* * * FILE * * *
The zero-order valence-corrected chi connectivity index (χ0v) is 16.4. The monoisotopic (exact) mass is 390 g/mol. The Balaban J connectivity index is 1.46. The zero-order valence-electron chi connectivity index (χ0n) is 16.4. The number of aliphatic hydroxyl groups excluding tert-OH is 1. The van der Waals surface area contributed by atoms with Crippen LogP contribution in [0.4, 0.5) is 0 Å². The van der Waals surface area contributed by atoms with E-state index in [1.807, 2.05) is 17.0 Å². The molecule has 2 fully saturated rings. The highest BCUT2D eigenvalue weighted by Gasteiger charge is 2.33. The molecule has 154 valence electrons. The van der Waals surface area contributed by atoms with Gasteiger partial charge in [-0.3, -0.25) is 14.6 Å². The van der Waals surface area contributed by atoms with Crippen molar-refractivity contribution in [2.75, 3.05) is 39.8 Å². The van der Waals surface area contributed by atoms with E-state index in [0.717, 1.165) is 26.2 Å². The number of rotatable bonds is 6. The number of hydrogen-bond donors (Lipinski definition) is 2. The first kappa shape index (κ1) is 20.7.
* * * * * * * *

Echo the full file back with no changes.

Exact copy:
The zero-order valence-corrected chi connectivity index (χ0v) is 16.4. The monoisotopic (exact) mass is 390 g/mol. The Balaban J connectivity index is 1.46. The zero-order valence-electron chi connectivity index (χ0n) is 16.4. The number of aliphatic hydroxyl groups excluding tert-OH is 1. The van der Waals surface area contributed by atoms with Crippen LogP contribution in [0.4, 0.5) is 0 Å². The van der Waals surface area contributed by atoms with E-state index in [1.807, 2.05) is 17.0 Å². The molecule has 2 fully saturated rings. The highest BCUT2D eigenvalue weighted by Gasteiger charge is 2.33. The molecule has 154 valence electrons. The van der Waals surface area contributed by atoms with Gasteiger partial charge in [-0.3, -0.25) is 14.6 Å². The van der Waals surface area contributed by atoms with Crippen molar-refractivity contribution in [2.75, 3.05) is 39.8 Å². The van der Waals surface area contributed by atoms with E-state index in [0.717, 1.165) is 26.2 Å². The number of rotatable bonds is 6. The number of hydrogen-bond donors (Lipinski definition) is 2. The first kappa shape index (κ1) is 20.7.